God that took me back!
Karen, What a lovely thought that my recipe might be included on your Christmas Eve party table.
Exmoorjane, It is! Completely love it. If you ever get the chance to go to Essaouira, sieze it – it's heaven.
goodshoeday, Do! Very simple and so, so good.
Oooo I'd forgotten cheese and onion tart, thanks for reminding me. I might need to make one now as part of a Christmas buffet spread. Yum.
Isn't argan just the dog's bollocks??! God I love that stuff. But you trounce me – I've never had it in situ…. 🙂 *envy*
Elizabeth, I know exactly what you mean about those oddly comforting/unyielding corsetted hugs.
Kath, Ha! What a great excuse for a party.
Karen, darling Northern tart, I do hope this tart will grace a table in the Fingerlickin' region very soon.
Mum, It made me smile a lot to think about her while I was writing this.
This tart sounds fab and since I am a bacon lover, it will be staying in. My Christmas Eve party will be all the better with this on the table.
Auntie Dolly would have loved this. Auntie Louie might have suggested egg and bacon pie – equally Northern, equally tasty and equally easy on strained purses. I've been thinking that there must be a whole social psychology of corsets. Mx
I adore cheesey-creamy-crusty things like this and I'll be doing THIS one before the snow piles too deep here in Rochester, NY!
Here's a non-corseted hug from your very own Northern Tart (how DID you know my nickname?)!
What no tart in your wedding spread? I am absolutely sure in that case that it's not yet legal. You must do it again, with a tart, mushroom vol au vents and pineapple and cheese on sticks. This looks really lovely, especially that pic with the pastry extras – cooks treat!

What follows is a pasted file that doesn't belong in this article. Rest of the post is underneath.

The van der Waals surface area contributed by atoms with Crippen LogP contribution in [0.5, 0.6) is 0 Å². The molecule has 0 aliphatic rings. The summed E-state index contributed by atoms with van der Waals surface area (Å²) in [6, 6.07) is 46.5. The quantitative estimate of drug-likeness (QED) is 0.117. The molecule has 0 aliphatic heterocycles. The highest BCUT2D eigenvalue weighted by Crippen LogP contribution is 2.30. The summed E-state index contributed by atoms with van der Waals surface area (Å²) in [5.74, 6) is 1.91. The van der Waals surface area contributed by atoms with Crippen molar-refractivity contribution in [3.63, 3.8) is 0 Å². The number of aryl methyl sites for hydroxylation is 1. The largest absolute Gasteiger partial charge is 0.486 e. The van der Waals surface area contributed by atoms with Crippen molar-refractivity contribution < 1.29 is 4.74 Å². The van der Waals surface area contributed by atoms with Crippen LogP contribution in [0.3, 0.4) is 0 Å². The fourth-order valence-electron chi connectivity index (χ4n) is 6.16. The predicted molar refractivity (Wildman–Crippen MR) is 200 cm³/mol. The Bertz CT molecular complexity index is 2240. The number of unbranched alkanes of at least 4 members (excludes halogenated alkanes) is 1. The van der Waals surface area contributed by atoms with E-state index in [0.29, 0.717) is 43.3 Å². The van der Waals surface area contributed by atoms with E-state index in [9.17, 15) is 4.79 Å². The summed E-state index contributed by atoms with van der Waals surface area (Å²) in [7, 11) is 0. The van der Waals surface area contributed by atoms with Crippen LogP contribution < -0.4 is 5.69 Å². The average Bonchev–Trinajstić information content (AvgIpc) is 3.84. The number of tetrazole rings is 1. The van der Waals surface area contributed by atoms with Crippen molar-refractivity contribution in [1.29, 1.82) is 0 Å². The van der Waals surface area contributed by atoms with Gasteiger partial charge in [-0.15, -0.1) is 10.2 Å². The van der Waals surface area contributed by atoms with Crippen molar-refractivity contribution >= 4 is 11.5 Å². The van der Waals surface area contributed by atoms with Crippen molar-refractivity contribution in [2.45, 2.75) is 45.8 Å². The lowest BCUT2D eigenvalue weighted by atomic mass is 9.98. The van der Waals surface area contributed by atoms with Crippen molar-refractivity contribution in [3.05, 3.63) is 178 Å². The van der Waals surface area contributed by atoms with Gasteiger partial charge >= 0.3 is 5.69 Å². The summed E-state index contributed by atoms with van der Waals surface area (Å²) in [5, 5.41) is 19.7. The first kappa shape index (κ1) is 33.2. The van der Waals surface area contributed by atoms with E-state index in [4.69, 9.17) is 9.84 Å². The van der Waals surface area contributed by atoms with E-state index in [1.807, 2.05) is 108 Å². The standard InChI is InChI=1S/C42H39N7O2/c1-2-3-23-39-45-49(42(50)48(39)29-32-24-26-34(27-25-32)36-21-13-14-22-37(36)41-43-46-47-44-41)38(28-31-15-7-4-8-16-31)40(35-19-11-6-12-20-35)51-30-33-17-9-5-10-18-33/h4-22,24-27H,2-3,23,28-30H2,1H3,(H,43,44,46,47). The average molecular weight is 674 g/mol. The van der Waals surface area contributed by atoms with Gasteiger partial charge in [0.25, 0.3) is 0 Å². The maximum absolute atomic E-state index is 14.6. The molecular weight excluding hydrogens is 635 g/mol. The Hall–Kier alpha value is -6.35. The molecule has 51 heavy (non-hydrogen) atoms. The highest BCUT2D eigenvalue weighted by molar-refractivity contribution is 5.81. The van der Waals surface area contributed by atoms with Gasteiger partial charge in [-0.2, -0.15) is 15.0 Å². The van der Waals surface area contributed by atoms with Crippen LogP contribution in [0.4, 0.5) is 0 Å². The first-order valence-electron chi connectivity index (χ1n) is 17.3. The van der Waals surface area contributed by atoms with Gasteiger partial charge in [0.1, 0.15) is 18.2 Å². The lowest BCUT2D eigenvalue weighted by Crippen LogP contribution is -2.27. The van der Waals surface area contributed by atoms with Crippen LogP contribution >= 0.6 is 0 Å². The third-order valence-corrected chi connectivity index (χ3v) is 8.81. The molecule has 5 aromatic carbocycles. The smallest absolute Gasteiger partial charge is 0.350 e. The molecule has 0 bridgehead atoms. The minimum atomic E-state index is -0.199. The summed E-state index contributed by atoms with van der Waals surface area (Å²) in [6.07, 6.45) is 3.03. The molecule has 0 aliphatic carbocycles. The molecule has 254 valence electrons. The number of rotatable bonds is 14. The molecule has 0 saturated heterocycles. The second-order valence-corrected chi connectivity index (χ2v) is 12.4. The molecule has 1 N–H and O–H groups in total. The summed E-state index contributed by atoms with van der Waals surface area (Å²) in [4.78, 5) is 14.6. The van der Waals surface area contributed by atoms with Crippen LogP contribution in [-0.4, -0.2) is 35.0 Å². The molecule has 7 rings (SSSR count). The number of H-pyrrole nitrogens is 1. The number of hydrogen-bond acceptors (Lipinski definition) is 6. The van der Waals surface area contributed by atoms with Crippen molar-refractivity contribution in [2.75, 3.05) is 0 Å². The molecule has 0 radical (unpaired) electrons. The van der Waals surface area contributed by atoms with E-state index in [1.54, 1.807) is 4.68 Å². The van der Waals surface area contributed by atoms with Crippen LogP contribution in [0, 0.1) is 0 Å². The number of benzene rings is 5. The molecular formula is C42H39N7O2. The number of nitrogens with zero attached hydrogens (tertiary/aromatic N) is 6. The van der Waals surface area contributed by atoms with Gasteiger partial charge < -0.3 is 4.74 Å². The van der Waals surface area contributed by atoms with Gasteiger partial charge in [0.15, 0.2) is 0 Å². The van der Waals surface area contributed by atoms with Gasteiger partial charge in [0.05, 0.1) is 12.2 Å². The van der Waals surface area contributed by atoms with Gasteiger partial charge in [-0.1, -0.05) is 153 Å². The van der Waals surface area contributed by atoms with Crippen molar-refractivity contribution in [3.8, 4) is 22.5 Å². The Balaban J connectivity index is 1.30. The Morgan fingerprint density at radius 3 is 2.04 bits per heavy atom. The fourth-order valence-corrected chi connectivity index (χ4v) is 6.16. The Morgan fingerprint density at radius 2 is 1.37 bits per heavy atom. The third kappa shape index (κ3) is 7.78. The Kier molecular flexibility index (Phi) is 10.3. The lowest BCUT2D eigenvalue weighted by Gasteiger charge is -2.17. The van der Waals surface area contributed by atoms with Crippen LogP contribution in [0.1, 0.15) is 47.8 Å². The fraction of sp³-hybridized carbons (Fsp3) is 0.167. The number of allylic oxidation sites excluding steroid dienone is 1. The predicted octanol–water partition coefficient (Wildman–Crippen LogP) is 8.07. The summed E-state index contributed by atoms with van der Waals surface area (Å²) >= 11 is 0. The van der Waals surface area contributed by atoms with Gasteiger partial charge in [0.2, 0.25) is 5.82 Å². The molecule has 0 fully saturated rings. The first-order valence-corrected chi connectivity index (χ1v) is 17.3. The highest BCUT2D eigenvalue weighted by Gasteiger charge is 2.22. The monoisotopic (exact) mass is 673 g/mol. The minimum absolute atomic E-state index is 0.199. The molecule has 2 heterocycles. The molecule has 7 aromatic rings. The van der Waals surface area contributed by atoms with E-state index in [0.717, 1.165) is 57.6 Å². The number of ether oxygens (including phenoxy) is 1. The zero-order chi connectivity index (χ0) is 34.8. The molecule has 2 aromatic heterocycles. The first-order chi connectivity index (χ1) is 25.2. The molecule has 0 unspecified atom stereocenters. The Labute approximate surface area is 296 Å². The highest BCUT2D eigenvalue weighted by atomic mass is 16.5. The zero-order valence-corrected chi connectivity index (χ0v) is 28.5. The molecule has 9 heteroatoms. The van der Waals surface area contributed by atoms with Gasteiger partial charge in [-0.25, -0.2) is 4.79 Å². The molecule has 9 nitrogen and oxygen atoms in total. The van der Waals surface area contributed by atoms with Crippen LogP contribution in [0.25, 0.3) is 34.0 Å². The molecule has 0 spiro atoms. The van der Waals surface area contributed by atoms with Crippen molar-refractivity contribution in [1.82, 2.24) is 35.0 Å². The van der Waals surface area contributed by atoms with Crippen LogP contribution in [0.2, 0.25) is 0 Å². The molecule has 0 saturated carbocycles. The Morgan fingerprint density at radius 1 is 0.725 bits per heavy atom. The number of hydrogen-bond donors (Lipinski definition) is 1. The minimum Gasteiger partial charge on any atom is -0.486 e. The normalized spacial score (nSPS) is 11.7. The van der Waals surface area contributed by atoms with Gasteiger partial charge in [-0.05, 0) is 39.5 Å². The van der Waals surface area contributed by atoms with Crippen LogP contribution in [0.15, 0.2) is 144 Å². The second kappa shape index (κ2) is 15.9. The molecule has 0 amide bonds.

Yes! another northerner! My mum's cheese and onion pie is legendary. Mine is pretty good too but might go with your tips about baking blind to see if I can get it better still.
My nana and grandma both wore the sort of corsets that made a hug a strange experience – sort of soft and comforting at the top and bottom and hard and unyielding in the middle!
Exmoorjane, Thank you – and we love Gill, don't we?
The Ample Cook, I think it's so important to learn to trust your eyes rather than instructions as so much depends on your oven, and temperatures can vary a lot.
Marty, Do send pics! Would love to see.
Joy, Thank you so much.
Gorgeous! This one definitely inspired a link on fb Comfort Food!
this is totally my speed. I will send pics and let you know how it turns out!
TOTALLY agree with your tip re cooking time for the blind baking. Will definitely try pricking the sides of mine now and will report back : )
Oh yum….that looks absolutely gorgeous. And a mention of Gill Meller too…. 🙂